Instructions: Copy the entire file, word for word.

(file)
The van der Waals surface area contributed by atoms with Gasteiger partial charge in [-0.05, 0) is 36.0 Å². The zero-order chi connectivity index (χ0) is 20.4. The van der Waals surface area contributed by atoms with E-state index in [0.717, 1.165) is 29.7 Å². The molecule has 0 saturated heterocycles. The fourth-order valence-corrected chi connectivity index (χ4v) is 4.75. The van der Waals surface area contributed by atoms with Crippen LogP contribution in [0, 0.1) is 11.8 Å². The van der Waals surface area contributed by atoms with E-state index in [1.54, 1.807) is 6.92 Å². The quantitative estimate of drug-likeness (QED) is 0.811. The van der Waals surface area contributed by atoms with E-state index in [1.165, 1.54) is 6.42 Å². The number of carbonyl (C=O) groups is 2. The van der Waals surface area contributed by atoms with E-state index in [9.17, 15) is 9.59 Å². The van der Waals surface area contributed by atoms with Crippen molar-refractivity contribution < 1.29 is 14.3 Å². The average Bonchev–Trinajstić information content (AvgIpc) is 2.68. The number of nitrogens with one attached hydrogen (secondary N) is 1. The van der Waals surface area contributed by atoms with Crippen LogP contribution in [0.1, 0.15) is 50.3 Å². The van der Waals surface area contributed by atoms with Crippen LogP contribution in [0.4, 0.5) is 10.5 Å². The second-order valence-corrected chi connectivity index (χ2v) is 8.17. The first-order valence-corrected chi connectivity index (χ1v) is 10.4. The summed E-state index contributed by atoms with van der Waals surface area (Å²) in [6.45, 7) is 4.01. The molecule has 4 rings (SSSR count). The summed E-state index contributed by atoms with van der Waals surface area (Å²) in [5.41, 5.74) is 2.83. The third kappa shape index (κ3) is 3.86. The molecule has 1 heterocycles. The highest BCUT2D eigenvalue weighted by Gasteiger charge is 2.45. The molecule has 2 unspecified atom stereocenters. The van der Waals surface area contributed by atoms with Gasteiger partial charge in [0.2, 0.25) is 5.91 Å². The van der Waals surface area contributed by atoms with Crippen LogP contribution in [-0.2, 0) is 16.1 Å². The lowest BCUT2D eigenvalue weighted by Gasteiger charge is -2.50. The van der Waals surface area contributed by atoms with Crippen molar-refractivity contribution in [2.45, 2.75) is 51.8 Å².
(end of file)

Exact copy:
The van der Waals surface area contributed by atoms with Gasteiger partial charge in [-0.05, 0) is 36.0 Å². The zero-order chi connectivity index (χ0) is 20.4. The van der Waals surface area contributed by atoms with E-state index in [0.717, 1.165) is 29.7 Å². The molecule has 0 saturated heterocycles. The fourth-order valence-corrected chi connectivity index (χ4v) is 4.75. The van der Waals surface area contributed by atoms with Crippen LogP contribution in [0, 0.1) is 11.8 Å². The van der Waals surface area contributed by atoms with E-state index in [1.54, 1.807) is 6.92 Å². The quantitative estimate of drug-likeness (QED) is 0.811. The van der Waals surface area contributed by atoms with E-state index in [1.165, 1.54) is 6.42 Å². The number of carbonyl (C=O) groups is 2. The van der Waals surface area contributed by atoms with E-state index in [9.17, 15) is 9.59 Å². The van der Waals surface area contributed by atoms with Crippen molar-refractivity contribution < 1.29 is 14.3 Å². The average Bonchev–Trinajstić information content (AvgIpc) is 2.68. The number of nitrogens with one attached hydrogen (secondary N) is 1. The van der Waals surface area contributed by atoms with Crippen LogP contribution in [0.1, 0.15) is 50.3 Å². The van der Waals surface area contributed by atoms with Crippen LogP contribution in [0.4, 0.5) is 10.5 Å². The second-order valence-corrected chi connectivity index (χ2v) is 8.17. The first-order valence-corrected chi connectivity index (χ1v) is 10.4. The summed E-state index contributed by atoms with van der Waals surface area (Å²) in [6.45, 7) is 4.01. The molecule has 4 rings (SSSR count). The summed E-state index contributed by atoms with van der Waals surface area (Å²) in [5.41, 5.74) is 2.83. The third kappa shape index (κ3) is 3.86. The molecule has 1 heterocycles. The highest BCUT2D eigenvalue weighted by Gasteiger charge is 2.45. The molecule has 2 unspecified atom stereocenters. The van der Waals surface area contributed by atoms with Gasteiger partial charge in [0.2, 0.25) is 5.91 Å². The van der Waals surface area contributed by atoms with Crippen LogP contribution in [-0.2, 0) is 16.1 Å². The lowest BCUT2D eigenvalue weighted by Gasteiger charge is -2.50. The van der Waals surface area contributed by atoms with Crippen molar-refractivity contribution in [2.45, 2.75) is 51.8 Å².